Work items and tasks can be worked on.

Jobs can be run and scheduled. Note that if the output of a job is checked in to a closed Project or Analysis, the job fails.

Using the existing Project and Analysis hierarchy to manage snapshots, with the additional benefit of the State concept, is a simple solution that is a similar concept to the method many companies already use to manage snapshots. However, there are some things to consider when using this method alone. If data and macros that are applicable to all Analyses are stored at the Project level, how will users keep track of the data and macro versions that were used for the snapshot? On the other hand, storing data and macros within every Analysis leads to multiple copies of common files. Also, the required output from one snapshot to the next will be the same or very similar, and the same programs are typically used to create them. When using separate Analyses, all these files will be stored in multiple places and it will be challenging to have traceability between the multiple copies of the same programs and datasets.

CAPTURE AND STORE ALL SNAPSHOT DATA AND PROGRAM METADATA

Instead of maintaining multiple copies of the data and programs in multiple directory structures or Analyses, the rest of this paper explores using a combination of versioned files and SAS Drug Development API SAS macros to both capture snapshot information and retrieve data and files from the snapshot. The SAS Drug Development API SAS

Macros provide a variety of functionality for both performing actions within the repository and obtaining information about objects in the repository.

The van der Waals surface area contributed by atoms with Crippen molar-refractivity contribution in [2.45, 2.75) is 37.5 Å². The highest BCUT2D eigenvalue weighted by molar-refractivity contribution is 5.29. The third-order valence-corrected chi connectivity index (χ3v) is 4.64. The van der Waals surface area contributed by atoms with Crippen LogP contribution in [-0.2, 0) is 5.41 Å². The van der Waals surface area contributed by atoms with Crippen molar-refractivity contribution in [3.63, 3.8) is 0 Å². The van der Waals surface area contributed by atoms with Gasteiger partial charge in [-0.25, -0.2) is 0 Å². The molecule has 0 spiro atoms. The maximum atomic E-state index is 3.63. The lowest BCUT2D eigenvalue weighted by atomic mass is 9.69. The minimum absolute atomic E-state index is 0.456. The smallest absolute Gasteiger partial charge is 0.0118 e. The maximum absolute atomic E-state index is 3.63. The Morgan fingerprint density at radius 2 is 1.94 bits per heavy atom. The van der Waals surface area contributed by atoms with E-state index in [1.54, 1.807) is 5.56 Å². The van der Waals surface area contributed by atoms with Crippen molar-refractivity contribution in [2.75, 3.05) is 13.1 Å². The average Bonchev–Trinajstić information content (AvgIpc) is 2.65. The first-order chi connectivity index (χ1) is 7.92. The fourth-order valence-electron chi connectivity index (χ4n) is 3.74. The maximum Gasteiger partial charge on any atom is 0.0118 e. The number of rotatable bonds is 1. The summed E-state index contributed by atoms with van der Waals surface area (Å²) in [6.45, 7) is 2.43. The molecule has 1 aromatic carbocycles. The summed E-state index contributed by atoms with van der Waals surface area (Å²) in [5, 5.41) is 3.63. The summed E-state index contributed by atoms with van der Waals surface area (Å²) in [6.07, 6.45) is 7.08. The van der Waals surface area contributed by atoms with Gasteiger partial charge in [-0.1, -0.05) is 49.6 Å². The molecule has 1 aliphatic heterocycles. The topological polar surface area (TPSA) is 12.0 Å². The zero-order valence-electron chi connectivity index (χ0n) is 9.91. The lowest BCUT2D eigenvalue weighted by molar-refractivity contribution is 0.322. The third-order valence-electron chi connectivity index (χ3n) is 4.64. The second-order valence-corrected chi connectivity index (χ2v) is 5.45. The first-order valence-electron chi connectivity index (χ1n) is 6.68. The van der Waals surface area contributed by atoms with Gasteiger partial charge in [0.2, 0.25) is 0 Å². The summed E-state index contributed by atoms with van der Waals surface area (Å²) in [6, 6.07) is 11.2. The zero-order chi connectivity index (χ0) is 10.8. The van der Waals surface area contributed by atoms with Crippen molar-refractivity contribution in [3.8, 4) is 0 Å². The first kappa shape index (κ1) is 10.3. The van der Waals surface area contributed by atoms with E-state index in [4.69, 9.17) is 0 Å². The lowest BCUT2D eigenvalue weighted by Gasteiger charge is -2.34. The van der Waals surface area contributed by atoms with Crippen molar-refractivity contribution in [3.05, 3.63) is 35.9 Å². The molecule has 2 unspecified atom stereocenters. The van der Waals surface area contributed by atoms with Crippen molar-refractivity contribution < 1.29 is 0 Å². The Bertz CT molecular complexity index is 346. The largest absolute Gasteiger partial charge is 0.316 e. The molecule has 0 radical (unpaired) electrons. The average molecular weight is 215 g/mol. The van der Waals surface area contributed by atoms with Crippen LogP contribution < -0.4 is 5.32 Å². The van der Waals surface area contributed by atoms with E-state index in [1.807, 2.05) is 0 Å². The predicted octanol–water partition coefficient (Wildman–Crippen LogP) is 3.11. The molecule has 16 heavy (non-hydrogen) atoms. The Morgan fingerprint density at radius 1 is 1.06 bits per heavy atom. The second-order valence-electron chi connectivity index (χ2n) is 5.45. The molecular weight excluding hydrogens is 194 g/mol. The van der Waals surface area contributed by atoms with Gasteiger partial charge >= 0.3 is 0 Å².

While the rest of this paper describes managing snapshot information within an Analysis, the same technique can apply to a Project, or even a combination of Projects and Analyses. Analysis was chosen to simplify terminology.

The simplest method for managing snapshot information is to version all programs, jobs, and input files, and then store metadata about all of those files at the time of a snapshot delivery. This will work best if all of the related files are versioned; otherwise, if a file that was used during the snapshot is not versioned but is modified, there will be no way to retrieve the precise version used during the snapshot.

The sasdrugdev_getchildren API macro will return, in a SAS dataset, metadata about the objects within the path specified in the macro call. There are three parameters passed to the sasdrugdev_getchildren macro: sdd_path, sas_dsname, and sdd_recursive. The sdd_path is the repository path to the container in SAS Drug Development whose child objects you want to get information about. The sas_dsname is the name of the dataset to store the results, and may include a library specification. The default value for sas_dsname is WORK.SDDGETCHILDREN.

The sdd_recursive value indicates the level of recursion the macro should use to check for child objects, and the default value is 0. The following are the valid values for sdd_recursive:

0 - Returns metadata for the input container only.

1 - Returns metadata for the container and all objects within the container, but not sub containers.

2 - Returns metadata for the container, all objects within the container, and one level of sub containers.

99 - Returns metadata for the container and all of the sub containers and objects (traverses the entire tree).

The code below shows a call to the sasdrugdev_getchildren macro to obtain metadata about the production listing programs area. It will permanently save the lst_meta dataset to the reports library. libname reports "&_sasws_/QAGPharma/Nicardipine_NICSAH-01/DSMB_2/Files/Reports" ;

%

sasdrugdev_getchildren

(sdd_path=/QAGPharma/Nicardipine_NICSAH-

01

/DSMB_2/Files/Listings/

Programs/Production,sas_dsname=reports.lst_meta,sdd_recursive=

1

);

The next screenshot shows a partial view of the lst_meta dataset. Notice information about the object type, whether it is a container, the current version, and whether the file is checked out. This can be helpful for managing the snapshot to verify that all of the files are versioned as expected and that no files remain check out at the time of snapshot delivery.

While it may be tempting to use the sdd_recursive=99 option and just run this macro on the Files container under the